Towards a new juvenile justice system in Namibia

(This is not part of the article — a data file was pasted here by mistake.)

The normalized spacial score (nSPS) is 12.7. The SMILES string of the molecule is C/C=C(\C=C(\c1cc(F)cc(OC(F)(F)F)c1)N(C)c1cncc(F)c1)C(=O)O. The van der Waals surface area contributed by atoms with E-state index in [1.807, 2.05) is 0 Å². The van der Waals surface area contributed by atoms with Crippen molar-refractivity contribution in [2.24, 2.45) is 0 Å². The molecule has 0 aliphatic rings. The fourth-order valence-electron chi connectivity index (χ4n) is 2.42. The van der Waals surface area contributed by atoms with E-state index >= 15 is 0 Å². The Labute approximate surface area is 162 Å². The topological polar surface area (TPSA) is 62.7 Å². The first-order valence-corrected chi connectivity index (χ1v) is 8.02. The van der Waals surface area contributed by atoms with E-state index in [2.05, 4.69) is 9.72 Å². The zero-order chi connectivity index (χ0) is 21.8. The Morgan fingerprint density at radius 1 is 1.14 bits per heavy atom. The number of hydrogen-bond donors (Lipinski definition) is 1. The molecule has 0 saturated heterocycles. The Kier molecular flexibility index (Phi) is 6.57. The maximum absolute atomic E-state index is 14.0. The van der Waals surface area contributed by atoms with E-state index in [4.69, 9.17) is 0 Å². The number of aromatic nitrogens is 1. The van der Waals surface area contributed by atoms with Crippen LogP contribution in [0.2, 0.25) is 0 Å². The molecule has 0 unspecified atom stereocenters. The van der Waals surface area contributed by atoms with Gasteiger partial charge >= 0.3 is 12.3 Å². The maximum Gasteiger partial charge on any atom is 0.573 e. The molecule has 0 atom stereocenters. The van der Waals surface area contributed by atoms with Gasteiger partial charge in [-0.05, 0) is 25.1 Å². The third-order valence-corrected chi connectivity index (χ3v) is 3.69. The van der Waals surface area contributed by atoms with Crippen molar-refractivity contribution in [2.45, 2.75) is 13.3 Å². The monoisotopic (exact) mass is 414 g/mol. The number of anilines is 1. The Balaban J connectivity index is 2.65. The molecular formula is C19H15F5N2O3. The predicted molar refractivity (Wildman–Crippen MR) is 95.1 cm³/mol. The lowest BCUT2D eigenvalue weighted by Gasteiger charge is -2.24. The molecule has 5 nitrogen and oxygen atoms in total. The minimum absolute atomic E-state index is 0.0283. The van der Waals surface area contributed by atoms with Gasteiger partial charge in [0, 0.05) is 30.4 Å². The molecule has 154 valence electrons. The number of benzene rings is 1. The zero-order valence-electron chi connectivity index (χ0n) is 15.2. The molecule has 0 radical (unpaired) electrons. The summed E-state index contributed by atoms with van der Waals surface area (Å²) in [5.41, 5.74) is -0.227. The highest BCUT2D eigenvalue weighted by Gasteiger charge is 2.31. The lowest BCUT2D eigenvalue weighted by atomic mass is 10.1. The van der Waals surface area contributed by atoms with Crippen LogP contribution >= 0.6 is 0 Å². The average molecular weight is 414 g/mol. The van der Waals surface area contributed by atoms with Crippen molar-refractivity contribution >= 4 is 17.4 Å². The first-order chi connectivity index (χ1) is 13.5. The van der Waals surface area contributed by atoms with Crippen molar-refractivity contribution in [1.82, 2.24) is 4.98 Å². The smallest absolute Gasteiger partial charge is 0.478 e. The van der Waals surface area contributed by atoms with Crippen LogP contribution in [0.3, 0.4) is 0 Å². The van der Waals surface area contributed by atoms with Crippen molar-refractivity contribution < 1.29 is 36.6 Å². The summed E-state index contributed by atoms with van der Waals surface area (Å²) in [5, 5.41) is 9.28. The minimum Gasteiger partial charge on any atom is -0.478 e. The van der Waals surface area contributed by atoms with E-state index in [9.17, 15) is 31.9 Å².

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Namibia ’ s moves towards developing a new juvenile justice system for children in conflict commenced a quarter of a century ago. A country which emerged from the ravages of apartheid colonisation and a bloody civil war to gain independence in 1990, Namibia was an early signatory of the UN Convention on the Rights of the Child (CRC) (1989), and received the advice that the juvenile justice system reform was required upon submission of the initial report in 1994. However, bringing the law reform process to a conclusion has been halting. The first draft of a Child Justice Bill was prepared as early as 1994. In 1999, the Juvenile Justice Interministerial Committee (IMC) commissioned a Discussion Document on Juvenile Justice in Namibia. This did not result in the adoption of a separate juvenile justice statute either. Nevertheless, some gains were made in developing restorative justice and diversion programmes, and slowly the involvement of social workers (acting as probation officers) in the nascent juvenile justice system began to take root. The IMC coordinated substantial activities pertaining to the transformation of criminal justice in steering efforts towards compliance with the CRC. A detailed plan of action was crafted and set in motion. The programme description towards a structured and holistic juvenile justice system contained a number of project interventions, namely: Law Reform, Training, Structures, Service Delivery System, Evaluation and Monitoring and Advocacy and Child Crime Prevention.